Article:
|The 8:1 Ratio|
|Written by Sherry|
|Tuesday, 26 February 2008 06:27|
The Washington Times is taking a particularly bleak view of the Pew study of American religious practice that came out yesterday.
The title: "Catholic Tradition fading in the US"
The first sentence:
:"Evangelical Christianity has become the largest religious tradition in this country, supplanting Roman Catholicism, which is slowly bleeding members, according to a survey released yesterday by the Pew Forum on Religion and Public Life."
I think the story really should have been titled "Mainline Protestant tradition fading in the US" - but I guess that's not a surprise anymore.
But this figure did startle me: In 1957, 66% of Americans were members of mainline Protestant churches. 50 years later, only 18% are part of mainline Protestantism. Now that's what you call a major fade!
"There is no question that the demographic balance has shifted in past few decades toward evangelical churches," said Greg Smith, a research fellow at the Pew Forum. "They are now the mainline of American Protestantism."
The overall percentage of Catholics hasn't changed that much in recent years - but if we weren't losing so many members, we'd be growing dramatically and make up 33% of the country, not 23%!
So the real story is complicated:
In the US, religious affiliation is anything but steady state.
No single religious tradition enjoys the sort of hegemony that mainline Protestantism enjoyed 50 years ago.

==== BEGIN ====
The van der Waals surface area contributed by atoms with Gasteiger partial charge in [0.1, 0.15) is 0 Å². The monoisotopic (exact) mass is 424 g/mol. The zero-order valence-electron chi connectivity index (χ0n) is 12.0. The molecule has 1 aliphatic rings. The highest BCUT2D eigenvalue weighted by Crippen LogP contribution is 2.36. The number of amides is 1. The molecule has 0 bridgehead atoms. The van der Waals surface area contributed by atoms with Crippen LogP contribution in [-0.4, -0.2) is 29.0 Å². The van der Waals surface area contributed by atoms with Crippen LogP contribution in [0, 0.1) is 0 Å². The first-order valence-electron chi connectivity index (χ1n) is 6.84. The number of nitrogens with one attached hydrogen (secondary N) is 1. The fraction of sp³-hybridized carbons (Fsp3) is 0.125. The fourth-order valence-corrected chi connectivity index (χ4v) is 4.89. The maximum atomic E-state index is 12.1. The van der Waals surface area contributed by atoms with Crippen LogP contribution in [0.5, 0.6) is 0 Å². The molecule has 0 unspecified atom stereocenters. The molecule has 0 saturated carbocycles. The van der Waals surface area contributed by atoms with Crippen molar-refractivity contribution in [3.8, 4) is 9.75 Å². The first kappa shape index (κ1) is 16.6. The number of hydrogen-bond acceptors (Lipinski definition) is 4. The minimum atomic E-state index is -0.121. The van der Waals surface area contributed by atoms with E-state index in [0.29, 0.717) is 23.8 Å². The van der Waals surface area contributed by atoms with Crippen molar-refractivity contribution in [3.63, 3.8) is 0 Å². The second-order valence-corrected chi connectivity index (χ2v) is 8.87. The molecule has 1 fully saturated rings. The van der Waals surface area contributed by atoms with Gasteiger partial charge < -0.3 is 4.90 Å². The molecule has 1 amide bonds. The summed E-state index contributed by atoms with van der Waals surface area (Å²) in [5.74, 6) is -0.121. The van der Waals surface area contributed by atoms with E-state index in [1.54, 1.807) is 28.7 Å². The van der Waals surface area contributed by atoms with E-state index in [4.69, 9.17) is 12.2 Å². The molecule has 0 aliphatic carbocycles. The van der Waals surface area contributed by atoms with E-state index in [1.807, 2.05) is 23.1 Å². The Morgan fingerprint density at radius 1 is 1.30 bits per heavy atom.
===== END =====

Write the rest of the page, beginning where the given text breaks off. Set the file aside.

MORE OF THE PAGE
Mainline Protestantism had collapsed into a death spiral.
Evangelical/Pentecostal Protestantism, which was practically a sect 50 years ago, has replaced it as the largest and most influential form of Christianity in the US.
Catholic numbers have remained relatively constant because their massive losses (1/3) have been offset by a significant number of converts and huge Hispanic immigration.
Catholic losses are supplying two groups: evangelicalism (almost 5% of US population are Catholics who have become evangelicals) and the non-practicing (5% of US population are Catholics are not affiliated with any religious tradition).
For every US evangelical/Pentecostal who becomes a Catholic (roughly 1.8 million), 8 American Catholics have gone in the other direction (roughly 14 -15 million). The 8:1 ratio.
The disproportion is even greater among Hispanics. 20% of Hispanic US Catholics become evangelicals or Pentecostals.
Those who consistently evangelize, "win" in a culture in which individuals tend to "re-choose" their religious affiliation as adults.